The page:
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My sister asked me to give her a few ideas for an essay. She liked most of them, but did't like the following one:
(I mean the sentence in italics)

Cita:

Writing is what we tell the world and reading is what the world tells us and.While reading is rather contemplative, it needs the object of the very contemplation, as a Romanian folk song says [about a young man's sweetheart]:
“C-aşa merge de frumos,                              "[For she] walks so beautifully
Gândești că scrie pe jos”                             That you think she writes on the ground.”

Anyway, it's only part of an idea, whatever, but she says that my parallelism is missing a term. Is she right? It sounds fine to me. I need a third opinion.How does it sound into the ears of a native speaker of English?
I mean, Katherine and others, what's wrong with my sentence?

Editor
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By the way, I noticed there's no English language forum here. Smile

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Imagen de Katherine0825
Se unió: 29/06/2009
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Can you write what you're trying to say in Romanian? I know that sounds weird, but the second part of the sentence is unclear and maybe if I saw it in Romanian I could tell you how to say it in English to make it more clear. The connection between the first clause and the second is what is unclear.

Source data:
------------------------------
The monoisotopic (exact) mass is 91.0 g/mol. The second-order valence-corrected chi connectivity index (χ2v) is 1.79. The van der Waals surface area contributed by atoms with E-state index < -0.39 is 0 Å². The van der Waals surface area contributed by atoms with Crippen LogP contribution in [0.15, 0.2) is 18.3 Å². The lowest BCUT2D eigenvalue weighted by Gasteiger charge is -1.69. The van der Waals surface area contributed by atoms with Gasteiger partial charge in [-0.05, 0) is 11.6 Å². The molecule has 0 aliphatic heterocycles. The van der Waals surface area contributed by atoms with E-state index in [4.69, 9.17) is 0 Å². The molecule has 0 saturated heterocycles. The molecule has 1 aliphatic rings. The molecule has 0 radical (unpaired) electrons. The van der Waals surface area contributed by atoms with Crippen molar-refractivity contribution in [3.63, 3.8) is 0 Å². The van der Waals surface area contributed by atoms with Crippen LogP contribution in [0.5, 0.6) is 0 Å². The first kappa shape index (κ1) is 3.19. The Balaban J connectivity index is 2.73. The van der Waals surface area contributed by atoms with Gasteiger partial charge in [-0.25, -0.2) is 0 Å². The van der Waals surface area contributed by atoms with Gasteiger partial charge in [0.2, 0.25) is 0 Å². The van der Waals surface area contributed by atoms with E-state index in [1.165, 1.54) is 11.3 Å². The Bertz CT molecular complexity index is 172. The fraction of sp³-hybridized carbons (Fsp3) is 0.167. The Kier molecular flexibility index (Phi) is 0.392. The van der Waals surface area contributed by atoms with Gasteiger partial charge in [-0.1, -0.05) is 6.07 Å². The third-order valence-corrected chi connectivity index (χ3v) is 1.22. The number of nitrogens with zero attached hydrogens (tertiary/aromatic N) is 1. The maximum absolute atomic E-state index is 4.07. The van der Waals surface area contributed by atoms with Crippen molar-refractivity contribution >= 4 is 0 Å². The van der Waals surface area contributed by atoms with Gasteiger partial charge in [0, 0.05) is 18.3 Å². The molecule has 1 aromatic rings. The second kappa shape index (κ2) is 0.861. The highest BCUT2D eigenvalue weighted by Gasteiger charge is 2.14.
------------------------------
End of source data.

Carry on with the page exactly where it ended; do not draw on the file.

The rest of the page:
~K

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În timp ce cititul este contemplativ, acesta are nevoie de însuși obiectul contemplației {adică de scris}, așa cum zice un cântec românesc [despre mândra/iubita unui bărbat]

My sister was looking for pro and against arguments for teaching writing to (young) children.

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Calusarul escribió:
În timp ce cititul este contemplativ, acesta are nevoie de însuși obiectul contemplației {adică de scris}, așa cum zice un cântec românesc [despre mândra/iubita unui bărbat]

My sister was looking for pro and against arguments for teaching writing to (young) children.

I don't agree what you say, because you don't contemplate the writing ( you don't contemplate the colour of the letters, their size etc), but rather the meaning of the letters arranged so that they form words describing something. In my opinion, the object of the contemplation is the meaning of the words,the image they make you have in front of your eyes when reading, no matter if the words are written or only spoken they make you have an image in your mind when hearing or reading them.

Editor
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I meant reading. Reading is contemplative, a passive activity. You lie in bed or on an armchair (some people maybe read at their desk) and just read.